Kamut -- a branded variety of wheat -- offers rich flavor and significant nutritional value, earning it a place alongside other varieties of wheat as part of a nutritious diet. Consuming Kamut and other whole grains benefits your health, as a higher whole-grain consumption is linked to a lower risk of chronic disease, including type-2 diabetes and cancer, reports the Linus Pauling Institute. Kamut and other wheat varieties share several nutritional similarities, though there are some slight differences in their fiber, vitamin and mineral content.
Calories and Macronutrients
Switching from wheat to Kamut, or vice versa, won't significantly affect your calorie intake. A cup of cooked hard red wheat grains -- a variety of wheat grain that can be cooked and consumed whole, as "wheat berries" -- contains 253 calories, and an equivalent serving of cooked Kamut contains 227 calories. Both grains get most of their calories from carbohydrates, and 1-cup servings of hard red wheat and Kamut provide 52 grams and 47 grams of carbohydrates, respectively. Kamut offers slightly less protein than hard red wheat -- 10 grams, compared to wheat's 12 grams. This protein helps nourish your skin and maintain strong bones. Both grains make low-fat additions to your diet, providing less than 1.5 grams of fat per cup.
Both red wheat and Kamut come packed with beneficial dietary fiber. This fiber helps control your blood sugar levels, which prevents rapid changes in your blood sugar that can leave you irritable and hungry. It also combats heart disease by lowering cholesterol and fights constipation by loosening your stool. Hard red wheat and Kamut offer 8.4 grams and 9.4 grams of dietary fiber per 1-cup serving, respectively. This contributes a significant amount toward your daily fiber needs -- the 38 grams required for men and 25 grams for women.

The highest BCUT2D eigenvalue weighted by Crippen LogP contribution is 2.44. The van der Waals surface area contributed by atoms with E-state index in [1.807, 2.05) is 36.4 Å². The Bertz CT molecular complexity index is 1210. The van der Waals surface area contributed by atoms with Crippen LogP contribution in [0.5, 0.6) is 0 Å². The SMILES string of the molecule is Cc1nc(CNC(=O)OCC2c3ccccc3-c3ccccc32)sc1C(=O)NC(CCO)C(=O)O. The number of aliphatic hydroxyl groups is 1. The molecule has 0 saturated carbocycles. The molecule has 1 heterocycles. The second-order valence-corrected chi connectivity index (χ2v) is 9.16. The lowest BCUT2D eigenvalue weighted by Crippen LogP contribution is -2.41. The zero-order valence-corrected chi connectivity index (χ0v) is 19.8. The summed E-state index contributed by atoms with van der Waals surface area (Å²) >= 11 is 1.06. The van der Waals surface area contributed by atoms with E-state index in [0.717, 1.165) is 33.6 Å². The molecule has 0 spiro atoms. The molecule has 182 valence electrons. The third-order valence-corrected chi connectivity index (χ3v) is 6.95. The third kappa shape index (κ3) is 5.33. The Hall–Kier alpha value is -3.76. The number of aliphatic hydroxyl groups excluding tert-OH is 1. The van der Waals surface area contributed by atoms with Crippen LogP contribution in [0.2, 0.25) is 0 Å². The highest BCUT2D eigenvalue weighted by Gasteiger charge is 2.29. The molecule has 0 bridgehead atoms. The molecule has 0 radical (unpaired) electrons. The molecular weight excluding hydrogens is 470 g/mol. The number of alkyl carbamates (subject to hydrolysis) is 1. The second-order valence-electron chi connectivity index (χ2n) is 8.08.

Red wheat contains more manganese, but slightly less iron, than Kamut. The iron from your diet helps circulate oxygen throughout your body, while manganese consumption assists wound healing and helps you metabolize nutrients. A 1-cup serving of cooked hard red wheat contains 3.1 milligrams of manganese, which means it provides your entire recommended daily intake in one serving, while an equivalent serving of Kamut offers 1.8 milligrams. Kamut, however, boasts 3 milligrams of iron -- 17 percent and 38 percent of the daily iron needs for women and men, respectively. Hard red wheat contains slightly less at 2.8 milligrams.
Kamut and wheat also differ slightly in their vitamin content -- Kamut offers slightly less niacin, or vitamin B-3, and thiamin, or vitamin B-1, than hard red wheat. Both vitamins support enzyme function, and they help you convert nutrients into energy. They're also important for brain function, and a deficiency in either vitamin negatively affects your nervous system. Each cup of cooked Kamut offers 4 milligrams of niacin -- 25 percent of the needs for men and 29 percent for women -- while a cup of hard red wheat contains 4.4 milligrams. A serving of wheat also offers 387 micrograms of thiamin, which makes up 35 percent of the daily thiamin requirement for women and 32 percent for men. A cup of Kamut, on the other hand, offers just 163 micrograms.
- Utah State University: Cooking Wheat
- Linus Pauling Institute: Whole Grains
- USDA National Nutrient Database: Wheat, Hard Red Spring
- USDA National Nutrient Database: Wheat, Kamut, Khorasan, Cooked
- University of Utah Health Care: Finding the Right Mix of Carbs, Proteins, and Fats
- Colorado State University: Dietary Fiber
- Linus Pauling Institute: Iron
- Linus Pauling Institute: Manganese
- Linus Pauling Institute: Thiamin
- Linus Pauling Institute: Niacin